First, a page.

You can disable Rocket Loader from Cloudflare’s dashboard, go to speed, the optimisation and the toggle for Rocket Loader is about halfway down. Alternatively, you could set a page rule, just like above to exclude Rocket Loader only on pages with the Divi URL query strings.
WordPress has a built-in feature that combines multiple JavaScipt files into one. This means fewer HTTP requests and results in faster page load times. However, adding multiple layers of cache may cause a problem, resulting in the 521 (or other 52x) error code from Cloudflare.
Visit your web host’s File Manager section or access your site via FTP and locate your wp-config.php file.
Locate the line that says /* That’s all, stop editing! Happy blogging. */ and add this line of code directly above it:
define( 'CONCATENATE_SCRIPTS', false );
It should look like this:
Use your computer’s hosts file for website management
This is more of a workaround than an actual solution, but it’s quick and easy to apply and could save you a lot of frustration if you just have one tiny thing to do on a site. Using the steps mentioned under the ‘troubleshooting’ section of this article, edit your hosts file so that the site you’re working on bypasses Cloudflare and connects directly to the host.
I’ve got all of my Cloudflare sites in my Windows hosts file, but commented out (denoted by the ‘#’ at the beginning of the line) so I can quickly enable them again if I need to. I’ve also added a shortcut to this file on my desktop for quick access.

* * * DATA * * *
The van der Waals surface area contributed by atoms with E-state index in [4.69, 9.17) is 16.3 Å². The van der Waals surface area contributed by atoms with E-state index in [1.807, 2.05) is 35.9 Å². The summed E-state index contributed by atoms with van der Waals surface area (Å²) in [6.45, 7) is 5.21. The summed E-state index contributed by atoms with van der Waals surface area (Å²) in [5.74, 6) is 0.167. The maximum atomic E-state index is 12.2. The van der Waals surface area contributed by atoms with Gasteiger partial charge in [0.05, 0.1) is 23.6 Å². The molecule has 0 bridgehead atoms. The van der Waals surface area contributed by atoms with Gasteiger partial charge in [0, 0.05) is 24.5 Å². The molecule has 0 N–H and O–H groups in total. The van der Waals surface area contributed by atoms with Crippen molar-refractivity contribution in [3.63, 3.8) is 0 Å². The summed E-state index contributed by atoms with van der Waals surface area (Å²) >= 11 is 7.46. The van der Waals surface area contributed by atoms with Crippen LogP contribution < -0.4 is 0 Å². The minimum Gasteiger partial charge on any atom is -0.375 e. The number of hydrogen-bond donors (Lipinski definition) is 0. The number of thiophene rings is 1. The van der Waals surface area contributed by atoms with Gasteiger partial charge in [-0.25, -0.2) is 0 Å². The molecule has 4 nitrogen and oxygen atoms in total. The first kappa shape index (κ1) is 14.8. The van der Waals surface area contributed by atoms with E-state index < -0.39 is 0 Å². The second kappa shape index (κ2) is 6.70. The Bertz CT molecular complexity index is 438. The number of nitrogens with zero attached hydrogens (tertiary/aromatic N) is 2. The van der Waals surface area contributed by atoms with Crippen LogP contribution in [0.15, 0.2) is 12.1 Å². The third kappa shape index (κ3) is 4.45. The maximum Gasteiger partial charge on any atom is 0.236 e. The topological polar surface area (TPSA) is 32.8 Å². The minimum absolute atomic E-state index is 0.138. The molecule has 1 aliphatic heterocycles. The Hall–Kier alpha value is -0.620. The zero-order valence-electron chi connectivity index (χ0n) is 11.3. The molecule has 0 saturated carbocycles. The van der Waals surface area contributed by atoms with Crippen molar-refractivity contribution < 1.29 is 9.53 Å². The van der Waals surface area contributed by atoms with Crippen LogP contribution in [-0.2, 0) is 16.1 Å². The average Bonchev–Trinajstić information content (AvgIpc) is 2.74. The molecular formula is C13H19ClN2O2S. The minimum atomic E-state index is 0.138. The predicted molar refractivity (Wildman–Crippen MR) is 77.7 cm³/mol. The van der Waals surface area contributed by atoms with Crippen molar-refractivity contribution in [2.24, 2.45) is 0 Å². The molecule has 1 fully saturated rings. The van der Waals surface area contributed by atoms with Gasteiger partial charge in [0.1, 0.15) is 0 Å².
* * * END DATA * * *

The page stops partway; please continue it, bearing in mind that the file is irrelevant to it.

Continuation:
When you need to do work on a site, remove the ‘#’ from the front of each line, finish your work then comment out the line when you’re done:
Stop using Cloudflare and find a new CDN
If you have a genuine business need to use a Content Delivery Network, Cloudflare is not your only option. Here are a few other options for you to look into:
That aside, seeing something broken on your website, your brand’s most valuable digital asset, is stressful as hell.
The ideal solution is to find a theme, framework, CDN, caching, optimisation and web hosting combination that works for you and doesn’t make your site break.
No matter what your setup is, here are a few guidelines to refer to when configuring and optimising your WordPress website with Cloudflare:
- Do not cache any WordPress admin pages for logged-in users
- Exclude Divi (or other theme builder) URL query strings from caching in Cloudflare
- Avoid too many optimisation plugins that do the same thing
- Do not cache your site locally if you use Cloudflare
- Use your computer’s hosts file for working on your website
- Regularly test, check, and test again
- Use a monitoring service to alert you by email or SMS if your site goes down.